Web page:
The radio allowed belligerent strong-men to broad-cast their messages of hate to the masses.  Hitler and Mussolini would not have succeeded as they did, without the radio and other mass-media and "propaganda" to sell themselves to ordinary people - to make their extremism seem normal.

Today, the same.  The Internet is a new form of communication and it - and the smart phone - have literally changed the way we think.  We no longer go down to the library to research things, we click on a link, and on the Internet, everything looks equally plausible, particularly to unsophisticated people or folks born after the Internet era started.  The fact that "respectable" news sites are often biased one way or another - or have eliminated reporters and fact-checkers to cut costs, doesn't help matters any.  People don't know what to believe, anymore.  And so, it is much easier for our former deceiver-in-chief to succeed in spreading lies and hate.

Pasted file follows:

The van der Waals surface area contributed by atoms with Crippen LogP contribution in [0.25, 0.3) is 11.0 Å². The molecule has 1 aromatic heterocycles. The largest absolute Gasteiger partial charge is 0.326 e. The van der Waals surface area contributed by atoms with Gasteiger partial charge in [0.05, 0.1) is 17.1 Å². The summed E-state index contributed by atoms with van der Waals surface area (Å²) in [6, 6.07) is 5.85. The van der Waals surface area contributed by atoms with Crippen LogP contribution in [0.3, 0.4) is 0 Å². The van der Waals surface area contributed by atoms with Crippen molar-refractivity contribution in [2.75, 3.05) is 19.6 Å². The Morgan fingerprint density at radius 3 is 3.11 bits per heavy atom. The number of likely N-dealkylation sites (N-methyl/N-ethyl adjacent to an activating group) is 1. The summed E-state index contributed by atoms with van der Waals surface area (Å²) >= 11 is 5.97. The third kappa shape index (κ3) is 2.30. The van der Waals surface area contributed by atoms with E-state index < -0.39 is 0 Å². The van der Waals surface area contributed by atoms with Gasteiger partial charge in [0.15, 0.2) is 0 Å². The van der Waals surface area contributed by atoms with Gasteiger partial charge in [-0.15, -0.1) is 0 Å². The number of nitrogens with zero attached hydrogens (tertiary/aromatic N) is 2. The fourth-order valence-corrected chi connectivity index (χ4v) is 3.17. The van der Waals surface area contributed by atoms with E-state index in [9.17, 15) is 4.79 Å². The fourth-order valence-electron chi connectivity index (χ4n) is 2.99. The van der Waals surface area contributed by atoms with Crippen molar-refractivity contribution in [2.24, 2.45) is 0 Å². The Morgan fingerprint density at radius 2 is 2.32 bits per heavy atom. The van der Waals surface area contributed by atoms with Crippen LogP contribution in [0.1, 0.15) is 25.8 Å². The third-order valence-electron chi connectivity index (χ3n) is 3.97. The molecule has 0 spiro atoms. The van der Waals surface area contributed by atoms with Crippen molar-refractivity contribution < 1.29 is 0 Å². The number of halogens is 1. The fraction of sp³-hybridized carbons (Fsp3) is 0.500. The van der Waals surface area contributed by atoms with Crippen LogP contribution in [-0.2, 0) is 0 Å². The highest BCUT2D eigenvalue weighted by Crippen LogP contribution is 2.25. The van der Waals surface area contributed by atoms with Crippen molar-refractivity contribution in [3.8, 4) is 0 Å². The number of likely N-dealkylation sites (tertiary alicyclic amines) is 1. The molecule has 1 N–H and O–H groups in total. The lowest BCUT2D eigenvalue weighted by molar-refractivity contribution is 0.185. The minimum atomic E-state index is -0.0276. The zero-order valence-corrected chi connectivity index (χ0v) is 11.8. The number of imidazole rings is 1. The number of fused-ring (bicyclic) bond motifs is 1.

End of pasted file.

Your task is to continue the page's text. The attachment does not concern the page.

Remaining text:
But just as you can spot a raw deal from 100 paces, without having to "investigate" all the details, you can spot a conspiracy theory or cult belief system - or other time-waster - just from the way it is presented.  Does whatever it is they are selling sound convenient to you? Does it ultimately detract from your life - financially, emotionally, or physically?   Pining for the end times or "guaranteed basic income" or whatever have two things in common:  they ain't gonna happen, and it doesn't really benefit you one iota to believe in either or squander your precious resources promoting them.  And yes, you time is your most precious resource.

Eventually, most people come to their senses - but as President Lincoln famously noted, not all of them.  In Germany today (and indeed, in the USA) there are a small minority of people who think "Hitler was Right!" and just misunderstood.   But the vast majority of his supporters changed their minds about him, when they saw what his policies did to their own country, not to mention what it did to others.

There will always be true believers, and years from now, there will still be Trumpers who will bore you about how Trump will rise from the grave (his death was faked, you know, like Elvis') and come back to rule us like a God - turning the entire United States into one big bankrupt casino.

Hey, it could happen!  But only if we let it.